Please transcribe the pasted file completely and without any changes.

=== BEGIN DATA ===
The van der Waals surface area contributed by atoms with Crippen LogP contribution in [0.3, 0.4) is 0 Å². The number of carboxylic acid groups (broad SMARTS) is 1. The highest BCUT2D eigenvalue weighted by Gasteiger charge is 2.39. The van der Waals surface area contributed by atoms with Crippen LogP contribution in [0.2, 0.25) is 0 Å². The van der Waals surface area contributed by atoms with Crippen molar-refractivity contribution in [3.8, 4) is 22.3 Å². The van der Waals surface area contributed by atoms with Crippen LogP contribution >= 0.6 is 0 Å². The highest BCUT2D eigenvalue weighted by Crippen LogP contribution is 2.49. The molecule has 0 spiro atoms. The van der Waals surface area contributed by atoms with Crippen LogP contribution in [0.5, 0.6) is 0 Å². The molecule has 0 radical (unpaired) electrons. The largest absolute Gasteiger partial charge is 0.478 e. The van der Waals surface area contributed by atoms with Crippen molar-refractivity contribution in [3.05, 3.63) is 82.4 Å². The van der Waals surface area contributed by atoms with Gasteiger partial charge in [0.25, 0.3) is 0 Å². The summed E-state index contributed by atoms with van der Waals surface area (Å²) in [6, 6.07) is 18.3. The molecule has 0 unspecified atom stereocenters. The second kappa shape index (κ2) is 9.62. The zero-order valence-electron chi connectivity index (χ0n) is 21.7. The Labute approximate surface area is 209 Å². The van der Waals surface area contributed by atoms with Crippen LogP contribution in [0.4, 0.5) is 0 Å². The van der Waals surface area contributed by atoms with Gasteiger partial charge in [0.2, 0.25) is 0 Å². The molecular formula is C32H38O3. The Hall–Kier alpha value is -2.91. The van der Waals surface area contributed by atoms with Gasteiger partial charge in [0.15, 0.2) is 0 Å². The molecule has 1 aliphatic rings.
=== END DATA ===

The van der Waals surface area contributed by atoms with Crippen LogP contribution in [0.3, 0.4) is 0 Å². The number of carboxylic acid groups (broad SMARTS) is 1. The highest BCUT2D eigenvalue weighted by Gasteiger charge is 2.39. The van der Waals surface area contributed by atoms with Crippen LogP contribution in [0.2, 0.25) is 0 Å². The van der Waals surface area contributed by atoms with Crippen molar-refractivity contribution in [3.8, 4) is 22.3 Å². The van der Waals surface area contributed by atoms with Crippen LogP contribution >= 0.6 is 0 Å². The highest BCUT2D eigenvalue weighted by Crippen LogP contribution is 2.49. The molecule has 0 spiro atoms. The van der Waals surface area contributed by atoms with Crippen LogP contribution in [0.5, 0.6) is 0 Å². The molecule has 0 radical (unpaired) electrons. The largest absolute Gasteiger partial charge is 0.478 e. The van der Waals surface area contributed by atoms with Crippen molar-refractivity contribution in [3.05, 3.63) is 82.4 Å². The van der Waals surface area contributed by atoms with Gasteiger partial charge in [0.25, 0.3) is 0 Å². The summed E-state index contributed by atoms with van der Waals surface area (Å²) in [6, 6.07) is 18.3. The molecule has 0 unspecified atom stereocenters. The second kappa shape index (κ2) is 9.62. The zero-order valence-electron chi connectivity index (χ0n) is 21.7. The Labute approximate surface area is 209 Å². The van der Waals surface area contributed by atoms with Crippen LogP contribution in [0.4, 0.5) is 0 Å². The van der Waals surface area contributed by atoms with Gasteiger partial charge in [0.2, 0.25) is 0 Å². The molecular formula is C32H38O3. The Hall–Kier alpha value is -2.91. The van der Waals surface area contributed by atoms with Gasteiger partial charge in [0.15, 0.2) is 0 Å². The molecule has 1 aliphatic rings.